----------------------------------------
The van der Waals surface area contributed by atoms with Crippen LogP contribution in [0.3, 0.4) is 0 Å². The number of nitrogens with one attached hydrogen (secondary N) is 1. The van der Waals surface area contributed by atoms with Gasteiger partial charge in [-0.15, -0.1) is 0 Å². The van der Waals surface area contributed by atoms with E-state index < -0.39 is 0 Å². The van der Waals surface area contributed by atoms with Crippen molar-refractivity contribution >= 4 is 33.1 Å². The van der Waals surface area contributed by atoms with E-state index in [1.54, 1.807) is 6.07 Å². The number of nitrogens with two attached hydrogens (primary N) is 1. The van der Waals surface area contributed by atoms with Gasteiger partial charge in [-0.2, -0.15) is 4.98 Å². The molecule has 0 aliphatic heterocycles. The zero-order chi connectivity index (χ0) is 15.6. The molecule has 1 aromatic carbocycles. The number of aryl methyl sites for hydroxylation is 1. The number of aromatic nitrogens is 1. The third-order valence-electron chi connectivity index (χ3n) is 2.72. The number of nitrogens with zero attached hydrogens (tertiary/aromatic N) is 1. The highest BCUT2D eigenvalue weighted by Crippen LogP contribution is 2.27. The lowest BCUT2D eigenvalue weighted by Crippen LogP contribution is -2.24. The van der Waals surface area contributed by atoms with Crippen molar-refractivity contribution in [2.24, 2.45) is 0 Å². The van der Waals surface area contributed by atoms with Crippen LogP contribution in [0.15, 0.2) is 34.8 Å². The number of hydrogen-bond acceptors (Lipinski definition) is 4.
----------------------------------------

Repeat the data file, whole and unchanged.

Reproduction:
The van der Waals surface area contributed by atoms with Crippen LogP contribution in [0.3, 0.4) is 0 Å². The number of nitrogens with one attached hydrogen (secondary N) is 1. The van der Waals surface area contributed by atoms with Gasteiger partial charge in [-0.15, -0.1) is 0 Å². The van der Waals surface area contributed by atoms with E-state index < -0.39 is 0 Å². The van der Waals surface area contributed by atoms with Crippen molar-refractivity contribution >= 4 is 33.1 Å². The van der Waals surface area contributed by atoms with E-state index in [1.54, 1.807) is 6.07 Å². The number of nitrogens with two attached hydrogens (primary N) is 1. The van der Waals surface area contributed by atoms with Gasteiger partial charge in [-0.2, -0.15) is 4.98 Å². The molecule has 0 aliphatic heterocycles. The zero-order chi connectivity index (χ0) is 15.6. The molecule has 1 aromatic carbocycles. The number of aryl methyl sites for hydroxylation is 1. The number of aromatic nitrogens is 1. The third-order valence-electron chi connectivity index (χ3n) is 2.72. The number of nitrogens with zero attached hydrogens (tertiary/aromatic N) is 1. The highest BCUT2D eigenvalue weighted by Crippen LogP contribution is 2.27. The lowest BCUT2D eigenvalue weighted by Crippen LogP contribution is -2.24. The van der Waals surface area contributed by atoms with Crippen molar-refractivity contribution in [2.24, 2.45) is 0 Å². The van der Waals surface area contributed by atoms with Crippen LogP contribution in [0.15, 0.2) is 34.8 Å². The number of hydrogen-bond acceptors (Lipinski definition) is 4.